Monday Morning Quarterback Part I

By BOP Staff

October 23, 2012

Chris Johnson, meet the end zone, something you find less often than the little man in the boat.

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Kim Hollis: Paranormal Activity 4 will become yet another hugely profitable film in the Paramount franchise. It earned $29 million this weekend, far short of Paranormal Activity 3's $52.6 million. What do you take from this result?

Matthew Huntley: This figure makes me both happy and sad. It makes me happy because it means the franchise's audience is finally declining, or at least tired of the same old gimmicks, which this latest sequel employs (I saw the movie on Friday and it doesn't do anything new or exciting). Therefore, the studio may now be tempted to close up shop on the PA series and move onto something else. That's good for those of us who like quality over profit.

On the other hand, it makes me sad because the movie will, as Kim said, become another hugely profitable film (even more so when its international numbers are taken into account, which are currently higher than average) and we can easily expect a PA 5 this time next year. Frankly, the studio would stupid not to make it, as it would be a good business decision. Unfortunately, the creative energy will be all but sucked dry by then, and that's not good for us.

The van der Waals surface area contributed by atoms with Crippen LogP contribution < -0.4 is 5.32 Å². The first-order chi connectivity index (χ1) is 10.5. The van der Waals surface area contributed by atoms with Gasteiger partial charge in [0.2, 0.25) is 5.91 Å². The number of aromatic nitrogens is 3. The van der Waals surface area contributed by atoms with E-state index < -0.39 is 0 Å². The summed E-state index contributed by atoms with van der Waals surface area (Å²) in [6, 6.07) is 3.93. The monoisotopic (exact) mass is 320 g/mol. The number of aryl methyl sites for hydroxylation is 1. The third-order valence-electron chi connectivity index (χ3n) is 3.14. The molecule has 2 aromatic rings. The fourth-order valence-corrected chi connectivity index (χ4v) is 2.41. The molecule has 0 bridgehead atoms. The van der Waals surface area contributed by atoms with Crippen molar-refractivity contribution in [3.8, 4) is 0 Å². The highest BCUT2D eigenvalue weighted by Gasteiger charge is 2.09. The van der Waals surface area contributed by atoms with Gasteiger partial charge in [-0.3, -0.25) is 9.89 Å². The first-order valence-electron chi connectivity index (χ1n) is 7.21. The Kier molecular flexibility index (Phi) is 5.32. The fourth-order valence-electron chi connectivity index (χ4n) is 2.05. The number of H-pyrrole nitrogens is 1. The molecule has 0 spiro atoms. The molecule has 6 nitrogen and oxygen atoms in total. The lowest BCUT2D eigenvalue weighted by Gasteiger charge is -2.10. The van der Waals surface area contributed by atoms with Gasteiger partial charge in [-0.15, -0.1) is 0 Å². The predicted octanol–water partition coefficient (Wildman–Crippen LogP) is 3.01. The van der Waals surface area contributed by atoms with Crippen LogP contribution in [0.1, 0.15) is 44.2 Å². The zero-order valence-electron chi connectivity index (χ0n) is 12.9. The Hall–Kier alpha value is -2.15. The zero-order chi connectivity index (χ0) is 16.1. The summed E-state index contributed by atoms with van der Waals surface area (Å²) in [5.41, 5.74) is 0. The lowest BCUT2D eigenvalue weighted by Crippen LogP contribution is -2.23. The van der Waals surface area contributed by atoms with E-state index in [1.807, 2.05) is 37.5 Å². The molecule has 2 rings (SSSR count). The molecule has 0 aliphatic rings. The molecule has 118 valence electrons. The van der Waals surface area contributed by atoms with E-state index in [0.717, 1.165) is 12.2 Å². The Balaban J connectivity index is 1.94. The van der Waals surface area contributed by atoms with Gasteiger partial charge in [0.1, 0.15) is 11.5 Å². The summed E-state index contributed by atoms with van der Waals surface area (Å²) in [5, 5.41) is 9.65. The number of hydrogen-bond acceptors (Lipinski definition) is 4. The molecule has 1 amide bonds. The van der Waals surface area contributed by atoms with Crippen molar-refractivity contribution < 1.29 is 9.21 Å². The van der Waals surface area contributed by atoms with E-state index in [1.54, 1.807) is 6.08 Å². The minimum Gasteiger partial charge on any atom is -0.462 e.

Bruce Hall: Let's look at this another way. Paranormal Activity 4 cost around $5 million to make. To date, it has earned almost $30 million domestically and $26 million internationally. If you could spend $5 and make $56, using little more than the effort it took you to pull the bill out of your wallet, you would be giddy with delight. You would also continue to do it again and again until it stopped working, and probably once more after that just to be sure.




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You can also make a horror movie that way and as you can see, it's often pretty profitable.

Felix Quinonez Jr.: If a movie makes six times its production budget on its opening weekend, there's nothing else to call it but a huge success. Sure, legs are pretty much of out of the question but that doesn't even matter. We'll be having this same discussion next year. I will say this though I am surprised by how much of its opening weekend audience it lost from the last entry. It was pretty much guaranteed to open less than PA3 but a $22 million drop is more than anyone could have expected. But like I said it's still a huge success and this opening still guarantees that this franchise will keep on going.

Edwin Davies: I'd say this is undeniable proof that audience fatigue has set in with the Paranormal Activity franchise, much as it did with the Saw films at the same point in that series' life span. It happens to pretty much any horror series that goes on long enough, but since both followed the film-a-year schedule they probably burned off the goodwill of casual fans a lot more quickly. Now we seem to be getting down to the core of fans who will see the series no matter what, and fortunately that group is large enough to guarantee a huge return on investment for the studio. Whilst this result is a step back for the series both in terms of opening weekend and most likely final total, it's hardly a fatal blow. As long as the budgets stay low, I expect we'll see a Paranormal Activity film each Halloween for the next two or three years at least, maybe longer if no one stumbles across a new replicable horror idea to take down Paranormal Activity the same way that Paranormal Activity took down Saw.



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